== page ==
Say boo to the bogeyman
Fears can be irrational, so smile and work on your phobias, says Jitendra NagpalUpdated: May 05, 2010 09:29 IST
It’s natural to be afraid of things… however, when your fears have no rationale behind them, and seem irrational, then it should be an indication that a visit to a counsellor could be due. Such irrational fears are often technically called ‘phobias’. Occasionally, a phobia has its origin in some specific early experiences in life. A child bitten by a dog may grow up to be excessively fearful of dogs. A phobia may also be described as a persistent, abnormal, fear of a specific situation or object that compels one to avoid it, despite the awareness and reassurance that it is not dangerous.
Most often one's fears cannot be explained or reasoned away. Interestingly, phobic individuals cannot voluntarily control of their fear and think it's best to avoid the situation or objects that make them fearful. Acute anxiety is experienced when many phobic individuals come in contact or imagine contact with the situation or object they fear.
Phobias can be of different sorts, the commonest one being the fear of being away from a safe place. There are many specific phobias. Acrophobia is a fear of heights. Agoraphobia is a fear of public places, and claustrophobia is a fear of closed-in places. If you turn anxious and too self-conscious in daily social situations, you could have a social phobia. Other common phobias involve tunnels, long driving, water, flying, animals, blood, insects, crowds, etc.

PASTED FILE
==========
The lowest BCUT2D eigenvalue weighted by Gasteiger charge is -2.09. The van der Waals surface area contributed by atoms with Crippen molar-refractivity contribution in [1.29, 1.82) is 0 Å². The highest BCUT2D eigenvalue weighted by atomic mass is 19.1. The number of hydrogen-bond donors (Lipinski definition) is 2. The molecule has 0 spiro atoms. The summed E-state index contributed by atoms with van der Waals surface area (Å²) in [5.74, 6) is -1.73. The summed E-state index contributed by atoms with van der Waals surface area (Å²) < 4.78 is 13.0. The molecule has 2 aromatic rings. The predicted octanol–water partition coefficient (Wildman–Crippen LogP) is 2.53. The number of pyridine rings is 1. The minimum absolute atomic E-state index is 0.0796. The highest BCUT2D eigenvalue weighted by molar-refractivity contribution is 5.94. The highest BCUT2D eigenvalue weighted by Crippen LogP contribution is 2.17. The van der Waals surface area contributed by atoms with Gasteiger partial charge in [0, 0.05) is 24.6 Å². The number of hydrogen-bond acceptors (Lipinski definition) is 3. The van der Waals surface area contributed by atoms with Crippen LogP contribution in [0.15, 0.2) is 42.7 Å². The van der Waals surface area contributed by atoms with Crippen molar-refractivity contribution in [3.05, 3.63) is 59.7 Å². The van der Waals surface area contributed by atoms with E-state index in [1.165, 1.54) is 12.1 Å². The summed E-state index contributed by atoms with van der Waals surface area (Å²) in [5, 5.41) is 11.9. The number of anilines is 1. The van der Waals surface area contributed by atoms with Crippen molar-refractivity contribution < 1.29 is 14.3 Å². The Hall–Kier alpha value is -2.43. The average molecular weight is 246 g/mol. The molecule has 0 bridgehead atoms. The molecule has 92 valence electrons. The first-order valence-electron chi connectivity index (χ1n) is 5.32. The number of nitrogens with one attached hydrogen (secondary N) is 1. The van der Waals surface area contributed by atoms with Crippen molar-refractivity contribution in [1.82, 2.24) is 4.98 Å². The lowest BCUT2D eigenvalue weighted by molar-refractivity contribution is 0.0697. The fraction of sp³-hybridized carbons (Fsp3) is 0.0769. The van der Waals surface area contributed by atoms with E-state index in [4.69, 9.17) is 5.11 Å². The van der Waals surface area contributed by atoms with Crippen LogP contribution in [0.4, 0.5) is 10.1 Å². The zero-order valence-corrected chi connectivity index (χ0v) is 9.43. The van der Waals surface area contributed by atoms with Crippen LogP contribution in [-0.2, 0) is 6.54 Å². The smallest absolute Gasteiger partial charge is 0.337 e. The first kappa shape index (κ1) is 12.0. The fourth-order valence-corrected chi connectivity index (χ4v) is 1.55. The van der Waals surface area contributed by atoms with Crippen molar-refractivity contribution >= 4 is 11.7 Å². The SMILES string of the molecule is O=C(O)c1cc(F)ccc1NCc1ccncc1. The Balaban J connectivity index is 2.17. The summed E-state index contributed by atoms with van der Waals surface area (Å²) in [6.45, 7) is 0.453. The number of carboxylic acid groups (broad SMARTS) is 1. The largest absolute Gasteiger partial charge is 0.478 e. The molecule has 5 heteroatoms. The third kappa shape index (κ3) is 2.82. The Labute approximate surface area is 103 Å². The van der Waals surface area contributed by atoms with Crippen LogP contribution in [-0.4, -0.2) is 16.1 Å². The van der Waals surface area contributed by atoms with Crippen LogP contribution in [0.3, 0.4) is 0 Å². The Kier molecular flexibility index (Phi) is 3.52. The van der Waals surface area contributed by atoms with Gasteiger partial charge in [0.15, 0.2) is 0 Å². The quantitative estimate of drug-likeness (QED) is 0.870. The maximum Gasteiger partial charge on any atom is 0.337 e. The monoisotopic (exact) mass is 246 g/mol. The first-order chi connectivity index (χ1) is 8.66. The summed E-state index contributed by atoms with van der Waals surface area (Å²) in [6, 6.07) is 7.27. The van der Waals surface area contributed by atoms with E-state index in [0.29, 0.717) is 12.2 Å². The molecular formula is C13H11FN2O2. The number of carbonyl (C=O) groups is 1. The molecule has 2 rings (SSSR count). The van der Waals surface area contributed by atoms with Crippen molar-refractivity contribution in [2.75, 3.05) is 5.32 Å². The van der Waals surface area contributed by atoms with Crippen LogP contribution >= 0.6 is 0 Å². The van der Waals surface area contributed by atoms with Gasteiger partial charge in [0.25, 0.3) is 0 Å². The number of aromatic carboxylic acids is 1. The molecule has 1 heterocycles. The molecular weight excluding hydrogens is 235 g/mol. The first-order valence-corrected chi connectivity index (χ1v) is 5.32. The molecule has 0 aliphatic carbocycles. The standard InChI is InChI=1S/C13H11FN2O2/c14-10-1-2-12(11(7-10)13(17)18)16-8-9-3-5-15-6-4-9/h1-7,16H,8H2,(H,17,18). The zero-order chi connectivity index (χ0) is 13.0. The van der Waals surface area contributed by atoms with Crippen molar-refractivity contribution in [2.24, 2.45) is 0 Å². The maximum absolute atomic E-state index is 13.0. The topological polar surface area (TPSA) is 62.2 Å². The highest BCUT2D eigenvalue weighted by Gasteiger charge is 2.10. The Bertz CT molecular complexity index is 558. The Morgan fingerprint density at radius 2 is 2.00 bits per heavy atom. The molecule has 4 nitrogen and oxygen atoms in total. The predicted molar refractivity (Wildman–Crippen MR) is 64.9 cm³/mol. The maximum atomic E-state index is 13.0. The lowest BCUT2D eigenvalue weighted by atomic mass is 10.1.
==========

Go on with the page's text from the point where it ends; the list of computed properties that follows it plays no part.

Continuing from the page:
Of course, avoidance is a natural reaction to fear and the biggest obstacle to overcome in most of the phobias. It is tempting because in the short run it makes one feel better. Nevertheless, the tendency to quietly move away or escape from a given situation has to be worked through.
First step - learn to recognise it
Which may be difficult many times. In both cases, the message is the same: if you can face your the fears instead of avoiding them, you will be able to break the vicious circle and you'll become less fearful. It is important, therefore, to recognise when you are avoiding something - either occasionally or on a regular basis - what is building up within.
Good news - there is hope
There is scientific evidence that a large number of people with phobias can be helped. A counsellor can help you to decide what is best for your type of phobia. Behavioural therapy or medication helps people with phobias to ease the stress that accompanies their symptoms.
Help the young ones tackle the phobias
. Parents can help kids develop the skills and confidence to overcome fears so that these don't evolve into phobic reactions on growing up
. They should help the children deal with their fears and anxieties and give them ample opportunities to share, ventilate and stick to structured activities to face social challenges.
. Be open-minded to suggestions from counsellors/professionals for any formative therapies helping in lifestyle modification.
Talk to the person about their fears, and help them by being supportive and consistently reassuring. Don't belittle them for their fears; this will only make matters worse. Learn breathing and relaxing techniques, and teach them to youngsters. This can help in a bad situation when they feel a panic or nervous attack coming on. Overcoming phobia is of course a matter of self-confidence. If you suffer from a phobia, a mix of counseling and constant reassurance to yourself that there is nothing to be afraid of in a particular situation will go a long way in easing your distress. Reading this will also help you help a friend or, if you are a parent, your child. Of course, anti-anxiety medication can along with psychosocial guidance, but it's only you who can make them really effective.
The author is a senior consultant psychiatrist with Moolchand Medcity and Vimhans, New Delhi. Send him an email at firstname.lastname@example.org, marked ‘Dr Nagpal’